2. Proof of Financial Stability
Though an actual amount is rarely stated, agencies do require proof of financial stability from prospective parents. This ensures that the child’s needs will be taken care of and that they can afford to raise a child. The prospective parents must have a steady source of income or substantial savings or investments.
3. Medical Status and History
Adoptive parents must also show proof of being physically stable. If there is a history or current indication of health conditions, medical records must be provided to the agency. This can also include emotional health and/or psychiatric medication that the adoptive parent might have had. Though current or past therapy will not hinder you from being approved, you will need a certified letter from your therapist regarding the counseling or treatments you received.
If you’ve ever taken psychiatric drugs or are currently taking them, a detailed physician’s report will be required. If you (or your partner) have ever suffered from substance abuse, you will also be required to show proof that rehabilitation has been completed.
4. Criminal History
A criminal record won’t necessarily hinder you from adopting; they are treated on a case by case basis. It will also depend on the type of felony incurred. All arrests, whether you were convicted or not, need to be discussed in detail.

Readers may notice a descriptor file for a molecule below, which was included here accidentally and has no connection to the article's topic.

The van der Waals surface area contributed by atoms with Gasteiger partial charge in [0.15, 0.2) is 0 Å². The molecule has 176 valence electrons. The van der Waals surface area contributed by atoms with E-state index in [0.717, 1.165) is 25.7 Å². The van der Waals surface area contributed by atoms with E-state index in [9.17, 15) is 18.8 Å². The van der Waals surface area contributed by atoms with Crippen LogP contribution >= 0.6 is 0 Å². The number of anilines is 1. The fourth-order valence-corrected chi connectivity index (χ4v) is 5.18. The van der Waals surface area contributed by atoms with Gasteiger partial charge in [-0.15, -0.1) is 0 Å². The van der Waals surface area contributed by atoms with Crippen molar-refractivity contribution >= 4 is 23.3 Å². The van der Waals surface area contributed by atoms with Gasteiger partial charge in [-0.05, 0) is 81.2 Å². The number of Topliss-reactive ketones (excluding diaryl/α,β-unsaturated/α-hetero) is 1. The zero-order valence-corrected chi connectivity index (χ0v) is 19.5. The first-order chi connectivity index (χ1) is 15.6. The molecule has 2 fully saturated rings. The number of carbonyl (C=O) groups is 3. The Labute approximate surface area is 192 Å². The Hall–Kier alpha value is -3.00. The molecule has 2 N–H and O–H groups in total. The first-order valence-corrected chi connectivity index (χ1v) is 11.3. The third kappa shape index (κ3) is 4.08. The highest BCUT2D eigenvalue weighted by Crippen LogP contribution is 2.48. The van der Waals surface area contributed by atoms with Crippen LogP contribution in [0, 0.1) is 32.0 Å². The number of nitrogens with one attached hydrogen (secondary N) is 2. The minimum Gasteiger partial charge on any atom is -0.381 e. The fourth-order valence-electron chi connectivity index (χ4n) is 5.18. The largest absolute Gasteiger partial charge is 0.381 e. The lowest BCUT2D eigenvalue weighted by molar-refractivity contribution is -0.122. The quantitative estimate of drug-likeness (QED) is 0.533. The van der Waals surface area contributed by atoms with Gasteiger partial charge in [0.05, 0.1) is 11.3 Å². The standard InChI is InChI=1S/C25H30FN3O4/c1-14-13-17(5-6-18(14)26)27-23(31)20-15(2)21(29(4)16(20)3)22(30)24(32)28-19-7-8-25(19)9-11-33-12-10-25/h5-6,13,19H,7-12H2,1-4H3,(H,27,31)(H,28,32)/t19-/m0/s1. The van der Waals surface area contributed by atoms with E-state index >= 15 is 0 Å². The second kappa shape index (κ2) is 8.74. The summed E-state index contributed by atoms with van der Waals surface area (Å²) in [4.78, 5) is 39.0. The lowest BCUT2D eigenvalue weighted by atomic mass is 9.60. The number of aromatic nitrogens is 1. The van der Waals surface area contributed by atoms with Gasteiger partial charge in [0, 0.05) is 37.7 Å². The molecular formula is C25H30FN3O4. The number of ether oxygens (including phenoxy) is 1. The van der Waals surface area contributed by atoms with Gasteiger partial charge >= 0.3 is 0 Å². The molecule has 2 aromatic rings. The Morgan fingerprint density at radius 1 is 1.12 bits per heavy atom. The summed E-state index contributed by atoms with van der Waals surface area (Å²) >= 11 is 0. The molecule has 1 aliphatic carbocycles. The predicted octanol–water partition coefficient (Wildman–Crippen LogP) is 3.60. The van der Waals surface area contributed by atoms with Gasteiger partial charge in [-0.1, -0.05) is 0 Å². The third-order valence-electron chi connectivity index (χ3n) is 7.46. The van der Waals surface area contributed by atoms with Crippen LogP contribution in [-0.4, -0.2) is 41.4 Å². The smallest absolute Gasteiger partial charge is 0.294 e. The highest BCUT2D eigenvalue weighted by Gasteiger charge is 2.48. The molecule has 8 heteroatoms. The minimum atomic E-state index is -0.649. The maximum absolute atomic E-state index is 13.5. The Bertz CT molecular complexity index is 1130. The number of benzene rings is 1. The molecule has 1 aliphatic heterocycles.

5. Child Abuse Clearances
All prospective adoptive parents must secure a child abuse clearance.
6. Living and Community Requirements
Prospective adoptive parents must live in a safe and well-maintained home. Ownership of a residence is not required, but you must raise the child in a neighborhood that’s conducive to family life. Some states or agencies might also require a separate bedroom for the child.
7. A Dedicated Guardian for Single Adoptive Parents
If you’re adopting as a single parent, you must assign a guardian for the child. Some agencies also require you to state the child’s legal guardian in a will.
You will also be required to provide character references who will be interviewed regarding your character, as well as your relationships with children. Some agencies accept other family members as references, but most often, they can be single or married friends.
9. Home Study
You will be assigned to a social worker who will come to your house and do a series of interviews and home checks. They will send the reports to the agency or state, which will determine if you meet their requirements for adoption.
Though there are general requirements to adopt children domestically and internationally, agencies and states have different requirements. To make the process of adoption clearer, getting the services of an adoption professional or legal adviser like a family law attorney will help you meet these requirements and carefully educate you about how the entire process works.
Adopting is a noble endeavor and it takes a willing heart and commitment to become parents to a child conceived not by you.
The adoption process can take anywhere between several months to several years, and thus, having the proper legal and professional help in the process will greatly help you with the support you need to undergo this life-changing endeavor.